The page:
The consolidation of power in retailing is in part responsible for a consolidation of power in publishing. Penguin and Random House confirmed their merger this summer, creating the largest publisher in the world; industry insiders expect there to be further mergers at the top – Simon & Schuster and HarperCollins are names that are often put together. Penguin Random House, which is home to a significant number of the most celebrated authors in the English language, has clawed back some of the negotiating power that Amazon had assumed. The company also believes that, thanks to “efficiencies” (cost-cutting) in its merged operations, it will have more resources to put into the acquisition and promotion of books and into “discoverability”, a buzzword that has become an obsession as book buyers have moved online. How do you ensure that people see your books? Publishers are desperate to be the facilitators of this process. They do not want Amazon to control it.

In addition to the power of Amazon, they have three significant fears. The first is piracy. Once, pirating a book involved printing it. Now, all you have to do is copy a computer file and you have an edition that is no different from the authorised version. The pirates have created jobs in the book industry: the leading publishers employ people whose sole responsibility is to trawl the internet searching for illegal editions. Fear of piracy is responsible for digital rights management, the annoying code that prevents you from reading an Amazon ebook, say, on anything other than a Kindle-enabled device. It also lies behind publishers’ wariness about allowing their ebooks to be lent through libraries.

The new wave of digital entrepreneurs is, on the whole, sceptical about copyright, in a bedrock of industries ranging from publishing to football (think of the importance to football of TV and image rights income). Google, which no government can ignore, scanned millions of in-copyright books without bothering to ask the rights-holders’ permission. The British government is planning to introduce copyright exceptions following a 2012 report into intellectual property by a panel under the leadership of Professor Ian Hargreaves; its draft proposals have alarmed bodies including the Society of Authors and the Publishers Association. “Fair dealing”, which Google cites in its defence, may be fair to the people who want to use the material, but is less fair to those who created it.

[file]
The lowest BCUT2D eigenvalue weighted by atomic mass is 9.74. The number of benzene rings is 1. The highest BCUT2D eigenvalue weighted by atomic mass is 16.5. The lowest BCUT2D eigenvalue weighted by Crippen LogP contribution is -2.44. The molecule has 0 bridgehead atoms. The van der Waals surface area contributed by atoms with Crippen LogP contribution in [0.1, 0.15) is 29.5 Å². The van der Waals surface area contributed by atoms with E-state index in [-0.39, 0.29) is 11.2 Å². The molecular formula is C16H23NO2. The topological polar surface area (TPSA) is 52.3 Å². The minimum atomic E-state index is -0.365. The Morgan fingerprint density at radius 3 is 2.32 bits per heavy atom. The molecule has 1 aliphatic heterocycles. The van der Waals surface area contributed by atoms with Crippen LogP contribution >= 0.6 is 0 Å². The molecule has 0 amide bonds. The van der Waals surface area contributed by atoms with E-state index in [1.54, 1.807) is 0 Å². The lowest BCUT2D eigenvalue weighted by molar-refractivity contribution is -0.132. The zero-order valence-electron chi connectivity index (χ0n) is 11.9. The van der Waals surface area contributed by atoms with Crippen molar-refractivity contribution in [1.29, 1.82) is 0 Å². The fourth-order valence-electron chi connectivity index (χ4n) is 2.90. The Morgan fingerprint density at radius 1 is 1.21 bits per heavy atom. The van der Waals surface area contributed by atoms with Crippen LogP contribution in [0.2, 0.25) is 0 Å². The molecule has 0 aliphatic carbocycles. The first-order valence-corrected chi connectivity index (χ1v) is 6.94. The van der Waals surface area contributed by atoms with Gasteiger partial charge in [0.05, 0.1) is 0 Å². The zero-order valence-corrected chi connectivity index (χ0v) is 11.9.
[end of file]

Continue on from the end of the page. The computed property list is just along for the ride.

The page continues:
However, publishers could relax a little. People want to get things for free or cheaply, but they are also happy to pay what they see as fair prices. Getting most of my books free when I was young did not dissuade me from becoming a book buyer, and listening to pirated music did not prevent my purchasing records. My daughters, who no doubt consume illegally shared material, spend fortunes through iTunes. When I began reporting on the book industry, Delia Smith featured in ubiquitous ads for book clubs that were offering her Complete Cookery Course for a nugatory sum. Yet the same book, at full price, appeared in the bestseller list week after week. Free or cheap does not necessarily undermine paid-for. Imagining an ideal world in which every consumer would pay a recommended price for every cultural item is futile.

The second significant fear, though, is the lowering of the recommended prices that consumers are prepared to pay. The average price paid for an ebook in the UK is about £3. The average price paid for a bestselling paperback novel is about £4.20, and the average price paid for a bestselling hardback novel is about £11. As ebooks take a larger share of the market, will publishers suffer a decline in revenues, and will they find, as booksellers did in the 1990s, that the only way they can grow is through mergers? Penguin Random may be an early symptom of such a trend.